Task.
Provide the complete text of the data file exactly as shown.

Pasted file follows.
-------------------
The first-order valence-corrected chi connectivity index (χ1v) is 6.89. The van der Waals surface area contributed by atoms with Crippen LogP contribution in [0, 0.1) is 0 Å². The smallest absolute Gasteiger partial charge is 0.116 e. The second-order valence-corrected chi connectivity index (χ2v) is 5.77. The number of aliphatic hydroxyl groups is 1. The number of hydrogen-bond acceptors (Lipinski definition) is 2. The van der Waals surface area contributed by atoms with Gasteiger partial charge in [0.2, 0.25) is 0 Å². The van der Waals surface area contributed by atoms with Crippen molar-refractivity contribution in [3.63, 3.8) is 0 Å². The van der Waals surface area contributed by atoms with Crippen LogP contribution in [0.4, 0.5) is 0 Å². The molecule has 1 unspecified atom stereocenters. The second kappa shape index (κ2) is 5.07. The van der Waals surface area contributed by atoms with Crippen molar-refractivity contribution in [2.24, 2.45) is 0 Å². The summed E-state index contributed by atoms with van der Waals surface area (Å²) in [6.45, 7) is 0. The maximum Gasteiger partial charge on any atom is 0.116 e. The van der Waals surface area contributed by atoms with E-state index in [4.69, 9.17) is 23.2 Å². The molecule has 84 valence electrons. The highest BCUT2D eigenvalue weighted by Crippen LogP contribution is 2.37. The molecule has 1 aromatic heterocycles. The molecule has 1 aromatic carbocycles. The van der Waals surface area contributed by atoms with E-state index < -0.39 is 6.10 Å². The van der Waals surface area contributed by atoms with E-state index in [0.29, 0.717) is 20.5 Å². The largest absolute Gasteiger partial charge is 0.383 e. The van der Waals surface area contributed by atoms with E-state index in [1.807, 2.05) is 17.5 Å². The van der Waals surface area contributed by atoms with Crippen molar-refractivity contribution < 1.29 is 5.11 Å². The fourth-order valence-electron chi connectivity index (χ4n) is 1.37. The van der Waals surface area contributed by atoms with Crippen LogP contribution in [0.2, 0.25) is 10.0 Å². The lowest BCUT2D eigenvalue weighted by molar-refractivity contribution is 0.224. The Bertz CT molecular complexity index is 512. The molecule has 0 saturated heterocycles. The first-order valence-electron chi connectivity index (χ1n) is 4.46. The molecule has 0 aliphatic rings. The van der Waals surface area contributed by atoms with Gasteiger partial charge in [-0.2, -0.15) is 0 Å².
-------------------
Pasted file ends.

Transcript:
The first-order valence-corrected chi connectivity index (χ1v) is 6.89. The van der Waals surface area contributed by atoms with Crippen LogP contribution in [0, 0.1) is 0 Å². The smallest absolute Gasteiger partial charge is 0.116 e. The second-order valence-corrected chi connectivity index (χ2v) is 5.77. The number of aliphatic hydroxyl groups is 1. The number of hydrogen-bond acceptors (Lipinski definition) is 2. The van der Waals surface area contributed by atoms with Gasteiger partial charge in [0.2, 0.25) is 0 Å². The van der Waals surface area contributed by atoms with Crippen molar-refractivity contribution in [3.63, 3.8) is 0 Å². The van der Waals surface area contributed by atoms with Crippen LogP contribution in [0.4, 0.5) is 0 Å². The molecule has 1 unspecified atom stereocenters. The second kappa shape index (κ2) is 5.07. The van der Waals surface area contributed by atoms with Crippen molar-refractivity contribution in [2.24, 2.45) is 0 Å². The summed E-state index contributed by atoms with van der Waals surface area (Å²) in [6.45, 7) is 0. The maximum Gasteiger partial charge on any atom is 0.116 e. The van der Waals surface area contributed by atoms with E-state index in [4.69, 9.17) is 23.2 Å². The molecule has 84 valence electrons. The highest BCUT2D eigenvalue weighted by Crippen LogP contribution is 2.37. The molecule has 1 aromatic heterocycles. The molecule has 1 aromatic carbocycles. The van der Waals surface area contributed by atoms with E-state index < -0.39 is 6.10 Å². The van der Waals surface area contributed by atoms with E-state index in [0.29, 0.717) is 20.5 Å². The largest absolute Gasteiger partial charge is 0.383 e. The van der Waals surface area contributed by atoms with E-state index in [1.807, 2.05) is 17.5 Å². The van der Waals surface area contributed by atoms with Crippen molar-refractivity contribution < 1.29 is 5.11 Å². The fourth-order valence-electron chi connectivity index (χ4n) is 1.37. The van der Waals surface area contributed by atoms with Crippen LogP contribution in [0.2, 0.25) is 10.0 Å². The lowest BCUT2D eigenvalue weighted by molar-refractivity contribution is 0.224. The Bertz CT molecular complexity index is 512. The molecule has 0 saturated heterocycles. The first-order valence-electron chi connectivity index (χ1n) is 4.46. The molecule has 0 aliphatic rings. The van der Waals surface area contributed by atoms with Gasteiger partial charge in [-0.2, -0.15) is 0 Å².